Unintended consequences of post-conflict power-sharing. Explaining civilian activism
Under what conditions do civilians mobilize after power-sharing agreements? Research on post-conflict power-sharing has neglected the possible consequences of power-sharing agreements on micro level dynamics, i. e. civilian activism. We argue that (i) power-sharing practices increase the probability of civilian activism, (ii) political and territorial power-sharing practices are especially relevant in this regard, and (iii) ethnic identity groups affiliated to the former rebels are more likely to respond to power-sharing practices compared to other ethnic groups. Using data on power-sharing agreements and civilian activism in African post-conflict countries (1989–2006), we find support for our expectations. The results suggest that the effect of power-sharing practices on protests and riots is particularly high for ethnic groups with linkages to the former rebel organizations.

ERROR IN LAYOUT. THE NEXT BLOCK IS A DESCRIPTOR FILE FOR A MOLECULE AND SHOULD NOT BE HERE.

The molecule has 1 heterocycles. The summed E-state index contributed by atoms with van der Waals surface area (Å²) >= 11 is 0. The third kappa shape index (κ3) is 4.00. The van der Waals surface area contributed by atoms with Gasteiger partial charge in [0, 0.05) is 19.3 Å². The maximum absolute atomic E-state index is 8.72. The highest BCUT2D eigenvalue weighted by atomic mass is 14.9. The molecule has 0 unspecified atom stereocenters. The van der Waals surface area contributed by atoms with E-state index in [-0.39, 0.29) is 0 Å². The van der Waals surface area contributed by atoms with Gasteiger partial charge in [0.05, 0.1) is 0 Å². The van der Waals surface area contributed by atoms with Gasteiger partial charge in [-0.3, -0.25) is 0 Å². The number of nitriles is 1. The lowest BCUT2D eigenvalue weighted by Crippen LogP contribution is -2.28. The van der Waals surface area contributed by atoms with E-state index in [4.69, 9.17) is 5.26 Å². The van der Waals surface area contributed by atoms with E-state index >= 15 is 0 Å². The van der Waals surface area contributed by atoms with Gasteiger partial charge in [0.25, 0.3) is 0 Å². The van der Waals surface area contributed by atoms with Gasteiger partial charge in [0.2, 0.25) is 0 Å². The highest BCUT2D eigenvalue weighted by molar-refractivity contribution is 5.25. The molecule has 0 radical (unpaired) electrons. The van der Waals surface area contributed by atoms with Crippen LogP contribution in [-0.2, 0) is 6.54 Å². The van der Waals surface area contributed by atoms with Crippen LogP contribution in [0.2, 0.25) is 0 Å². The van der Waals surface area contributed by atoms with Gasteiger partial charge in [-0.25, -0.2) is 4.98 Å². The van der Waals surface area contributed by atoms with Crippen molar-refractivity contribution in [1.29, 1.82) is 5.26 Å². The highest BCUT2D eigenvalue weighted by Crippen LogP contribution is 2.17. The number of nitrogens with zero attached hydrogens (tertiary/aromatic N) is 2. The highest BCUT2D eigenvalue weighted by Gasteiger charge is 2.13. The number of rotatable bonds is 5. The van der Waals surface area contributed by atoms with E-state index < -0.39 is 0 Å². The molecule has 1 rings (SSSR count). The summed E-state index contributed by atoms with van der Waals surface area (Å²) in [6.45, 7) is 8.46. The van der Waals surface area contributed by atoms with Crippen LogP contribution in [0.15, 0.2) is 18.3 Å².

KeywordsMicro-level Protest Power-sharing Peace process
We would like to thank Roos van der Haer and Nils Weidmann for their helpful comments on earlier versions of this article.
Funding for this research was provided by the DFG project “Raise your voices! The occurrence of nonviolent campaigns in civil wars”.
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